What a day it was Saturday for Danny Briere. The Philadelphia Flyers veteran had a double rarity in the Flyers' 3-2 win over the Senators: He finished off a hat trick with a goal in the final seconds of overtime and dropped the gloves with Kyle Turris (!).
First, here's the bout from HockeyFights.com.
Not terrible for a couple of guys who don't normally go a round. For Briere it was only his third career fight.
But in the end it was his fifth career hat trick that was the biggest moment of the night. Apparently content to take the game to the shootout, the Senators seemed to give up once the clock moved under 10 seconds. It was up to Craig Anderson to keep them alive. He made the first stop on Briere from point-blank range but couldn't prevent the second from slipping in and winning the game with 5.3 seconds left.
They're getting pretty desperate up there in Buffalo where the Sabres just can't seem to do anything right.
It's a solid cast of characters. There's a reason why people thought this would be a contender in the East this season. Add in the ownership takeover of Terry Pegula, and there was a lot of noise coming out of Buffalo. Now, not so much. Really.
That'll happen when you're not scoring much. Like they didn't score in the 2-1 loss to the Winnipeg Jets on Saturday night in Buffalo.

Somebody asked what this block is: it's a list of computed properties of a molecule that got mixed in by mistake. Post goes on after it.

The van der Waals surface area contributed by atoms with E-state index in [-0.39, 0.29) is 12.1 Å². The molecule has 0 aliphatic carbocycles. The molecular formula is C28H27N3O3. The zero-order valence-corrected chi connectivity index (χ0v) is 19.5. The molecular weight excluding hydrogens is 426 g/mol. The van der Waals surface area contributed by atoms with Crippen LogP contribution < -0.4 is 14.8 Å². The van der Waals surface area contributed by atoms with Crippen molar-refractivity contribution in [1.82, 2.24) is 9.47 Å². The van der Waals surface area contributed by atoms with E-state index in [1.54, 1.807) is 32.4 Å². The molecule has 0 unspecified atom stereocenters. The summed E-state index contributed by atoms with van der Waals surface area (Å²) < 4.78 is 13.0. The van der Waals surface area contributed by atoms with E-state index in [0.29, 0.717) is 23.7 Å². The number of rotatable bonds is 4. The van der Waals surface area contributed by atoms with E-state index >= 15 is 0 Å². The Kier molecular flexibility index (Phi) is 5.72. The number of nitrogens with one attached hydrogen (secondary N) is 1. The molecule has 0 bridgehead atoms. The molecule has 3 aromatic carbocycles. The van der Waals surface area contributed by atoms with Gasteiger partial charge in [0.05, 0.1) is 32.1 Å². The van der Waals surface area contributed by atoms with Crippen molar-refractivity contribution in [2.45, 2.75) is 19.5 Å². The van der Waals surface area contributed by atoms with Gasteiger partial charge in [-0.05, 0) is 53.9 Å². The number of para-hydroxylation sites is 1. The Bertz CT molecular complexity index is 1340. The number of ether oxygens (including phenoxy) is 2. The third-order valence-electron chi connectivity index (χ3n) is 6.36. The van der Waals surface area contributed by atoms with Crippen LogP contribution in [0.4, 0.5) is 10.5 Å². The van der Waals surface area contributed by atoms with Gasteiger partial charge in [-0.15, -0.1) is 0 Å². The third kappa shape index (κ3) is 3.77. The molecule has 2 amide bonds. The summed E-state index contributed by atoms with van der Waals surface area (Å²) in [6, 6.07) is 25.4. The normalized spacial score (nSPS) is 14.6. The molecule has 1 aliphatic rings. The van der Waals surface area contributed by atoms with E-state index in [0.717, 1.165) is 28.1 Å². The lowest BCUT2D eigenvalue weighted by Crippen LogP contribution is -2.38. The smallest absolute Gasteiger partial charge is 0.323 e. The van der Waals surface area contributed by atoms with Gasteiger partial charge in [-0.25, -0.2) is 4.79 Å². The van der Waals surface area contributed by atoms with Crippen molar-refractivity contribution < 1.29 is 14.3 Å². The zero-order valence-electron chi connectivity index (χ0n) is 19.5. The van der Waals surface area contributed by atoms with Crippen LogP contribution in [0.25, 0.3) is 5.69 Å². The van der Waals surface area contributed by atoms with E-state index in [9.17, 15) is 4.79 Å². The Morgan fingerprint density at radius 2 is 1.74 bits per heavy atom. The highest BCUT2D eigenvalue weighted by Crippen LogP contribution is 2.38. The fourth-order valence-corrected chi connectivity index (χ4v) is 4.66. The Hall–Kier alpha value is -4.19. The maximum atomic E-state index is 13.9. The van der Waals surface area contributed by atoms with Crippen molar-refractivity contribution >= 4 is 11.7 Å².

Their lack of scoring is the biggest culprit for the following: Since Nov. 12 -- as in the day Ryan Miller met Milan Lucic -- the Sabres have the fourth-worst record in the NHL. The fans are beginning to beg GM Darcy Regier to do something. This isn't how it was supposed to go.
Quote of the weekend
The Caps just got Mike Green back from a hamstring-induced absence that stretched back to early November. Now it might cost him even more time now. If so, that will be the third time that Green has been out with injury. He also had an ankle issue cost him time earlier this season.
The Capitals saw their four-game winning streak come to an end on Saturday night in San Jose to the streaking Sharks. It was actually the first loss of the season for the Caps when Green played. They are now 9-1-0.
Looking beyond this season, Green will hit free agency this summer and here's one argument being laid out for why the Capitals shouldn't re-sign him. It will be worth a debate for GM George McPhee.